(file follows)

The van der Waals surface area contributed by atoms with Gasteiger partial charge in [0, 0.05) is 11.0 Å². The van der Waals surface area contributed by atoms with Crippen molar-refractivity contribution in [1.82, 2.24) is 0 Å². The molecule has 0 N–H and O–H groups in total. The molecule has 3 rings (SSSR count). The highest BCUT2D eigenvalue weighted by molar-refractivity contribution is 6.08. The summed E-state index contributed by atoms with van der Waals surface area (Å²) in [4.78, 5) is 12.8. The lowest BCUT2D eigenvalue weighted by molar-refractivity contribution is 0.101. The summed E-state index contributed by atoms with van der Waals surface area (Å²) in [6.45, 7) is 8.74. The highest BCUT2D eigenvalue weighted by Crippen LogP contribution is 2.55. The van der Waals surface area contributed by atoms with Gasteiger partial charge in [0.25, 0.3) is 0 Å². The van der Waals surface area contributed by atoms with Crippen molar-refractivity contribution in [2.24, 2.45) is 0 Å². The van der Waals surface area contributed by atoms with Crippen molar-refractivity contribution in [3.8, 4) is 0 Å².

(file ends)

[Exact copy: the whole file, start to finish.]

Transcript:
The van der Waals surface area contributed by atoms with Gasteiger partial charge in [0, 0.05) is 11.0 Å². The van der Waals surface area contributed by atoms with Crippen molar-refractivity contribution in [1.82, 2.24) is 0 Å². The molecule has 0 N–H and O–H groups in total. The molecule has 3 rings (SSSR count). The highest BCUT2D eigenvalue weighted by molar-refractivity contribution is 6.08. The summed E-state index contributed by atoms with van der Waals surface area (Å²) in [4.78, 5) is 12.8. The lowest BCUT2D eigenvalue weighted by molar-refractivity contribution is 0.101. The summed E-state index contributed by atoms with van der Waals surface area (Å²) in [6.45, 7) is 8.74. The highest BCUT2D eigenvalue weighted by Crippen LogP contribution is 2.55. The van der Waals surface area contributed by atoms with Gasteiger partial charge in [0.25, 0.3) is 0 Å². The van der Waals surface area contributed by atoms with Crippen molar-refractivity contribution in [2.24, 2.45) is 0 Å². The van der Waals surface area contributed by atoms with Crippen molar-refractivity contribution in [3.8, 4) is 0 Å².